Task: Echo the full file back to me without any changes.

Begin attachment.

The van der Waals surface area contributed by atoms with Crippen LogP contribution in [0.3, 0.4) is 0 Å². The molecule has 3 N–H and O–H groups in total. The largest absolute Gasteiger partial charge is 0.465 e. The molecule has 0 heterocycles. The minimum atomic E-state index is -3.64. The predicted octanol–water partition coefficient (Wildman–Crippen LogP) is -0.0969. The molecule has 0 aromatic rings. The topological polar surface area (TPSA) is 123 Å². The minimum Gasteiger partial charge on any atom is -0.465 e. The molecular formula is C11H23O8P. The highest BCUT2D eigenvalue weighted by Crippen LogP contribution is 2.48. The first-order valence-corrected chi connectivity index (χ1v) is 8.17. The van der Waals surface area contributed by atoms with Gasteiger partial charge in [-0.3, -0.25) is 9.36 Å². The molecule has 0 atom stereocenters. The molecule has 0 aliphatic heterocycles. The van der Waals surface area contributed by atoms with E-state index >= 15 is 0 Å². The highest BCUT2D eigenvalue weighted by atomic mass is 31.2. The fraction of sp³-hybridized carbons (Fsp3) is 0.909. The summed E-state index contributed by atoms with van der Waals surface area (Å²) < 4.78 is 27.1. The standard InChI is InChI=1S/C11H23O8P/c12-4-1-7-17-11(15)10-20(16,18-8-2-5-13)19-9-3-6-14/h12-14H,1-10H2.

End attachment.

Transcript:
The van der Waals surface area contributed by atoms with Crippen LogP contribution in [0.3, 0.4) is 0 Å². The molecule has 3 N–H and O–H groups in total. The largest absolute Gasteiger partial charge is 0.465 e. The molecule has 0 heterocycles. The minimum atomic E-state index is -3.64. The predicted octanol–water partition coefficient (Wildman–Crippen LogP) is -0.0969. The molecule has 0 aromatic rings. The topological polar surface area (TPSA) is 123 Å². The minimum Gasteiger partial charge on any atom is -0.465 e. The molecular formula is C11H23O8P. The highest BCUT2D eigenvalue weighted by Crippen LogP contribution is 2.48. The first-order valence-corrected chi connectivity index (χ1v) is 8.17. The van der Waals surface area contributed by atoms with Gasteiger partial charge in [-0.3, -0.25) is 9.36 Å². The molecule has 0 atom stereocenters. The molecule has 0 aliphatic heterocycles. The van der Waals surface area contributed by atoms with E-state index >= 15 is 0 Å². The highest BCUT2D eigenvalue weighted by atomic mass is 31.2. The fraction of sp³-hybridized carbons (Fsp3) is 0.909. The summed E-state index contributed by atoms with van der Waals surface area (Å²) < 4.78 is 27.1. The standard InChI is InChI=1S/C11H23O8P/c12-4-1-7-17-11(15)10-20(16,18-8-2-5-13)19-9-3-6-14/h12-14H,1-10H2.